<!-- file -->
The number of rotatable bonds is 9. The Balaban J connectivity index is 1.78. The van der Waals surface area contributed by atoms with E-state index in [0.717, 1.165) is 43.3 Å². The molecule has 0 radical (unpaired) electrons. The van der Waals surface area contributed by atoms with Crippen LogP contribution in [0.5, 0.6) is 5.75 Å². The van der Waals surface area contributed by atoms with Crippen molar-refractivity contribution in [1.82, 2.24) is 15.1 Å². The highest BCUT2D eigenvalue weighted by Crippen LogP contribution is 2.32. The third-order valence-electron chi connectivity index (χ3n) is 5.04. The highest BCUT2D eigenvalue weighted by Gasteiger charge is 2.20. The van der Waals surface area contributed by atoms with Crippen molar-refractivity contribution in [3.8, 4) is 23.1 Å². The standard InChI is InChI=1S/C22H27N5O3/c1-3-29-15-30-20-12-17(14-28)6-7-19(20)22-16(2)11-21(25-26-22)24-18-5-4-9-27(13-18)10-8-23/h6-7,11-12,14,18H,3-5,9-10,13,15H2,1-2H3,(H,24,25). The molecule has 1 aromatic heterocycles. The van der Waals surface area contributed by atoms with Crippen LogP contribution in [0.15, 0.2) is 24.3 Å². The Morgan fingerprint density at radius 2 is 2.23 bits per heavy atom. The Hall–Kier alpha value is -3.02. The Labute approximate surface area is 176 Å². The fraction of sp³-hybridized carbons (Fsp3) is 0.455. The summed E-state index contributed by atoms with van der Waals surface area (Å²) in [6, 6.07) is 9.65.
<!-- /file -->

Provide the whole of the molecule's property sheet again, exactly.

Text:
The number of rotatable bonds is 9. The Balaban J connectivity index is 1.78. The van der Waals surface area contributed by atoms with E-state index in [0.717, 1.165) is 43.3 Å². The molecule has 0 radical (unpaired) electrons. The van der Waals surface area contributed by atoms with Crippen LogP contribution in [0.5, 0.6) is 5.75 Å². The van der Waals surface area contributed by atoms with Crippen molar-refractivity contribution in [1.82, 2.24) is 15.1 Å². The highest BCUT2D eigenvalue weighted by Crippen LogP contribution is 2.32. The third-order valence-electron chi connectivity index (χ3n) is 5.04. The highest BCUT2D eigenvalue weighted by Gasteiger charge is 2.20. The van der Waals surface area contributed by atoms with Crippen molar-refractivity contribution in [3.8, 4) is 23.1 Å². The standard InChI is InChI=1S/C22H27N5O3/c1-3-29-15-30-20-12-17(14-28)6-7-19(20)22-16(2)11-21(25-26-22)24-18-5-4-9-27(13-18)10-8-23/h6-7,11-12,14,18H,3-5,9-10,13,15H2,1-2H3,(H,24,25). The molecule has 1 aromatic heterocycles. The van der Waals surface area contributed by atoms with Crippen LogP contribution in [0.15, 0.2) is 24.3 Å². The Morgan fingerprint density at radius 2 is 2.23 bits per heavy atom. The Hall–Kier alpha value is -3.02. The Labute approximate surface area is 176 Å². The fraction of sp³-hybridized carbons (Fsp3) is 0.455. The summed E-state index contributed by atoms with van der Waals surface area (Å²) in [6, 6.07) is 9.65.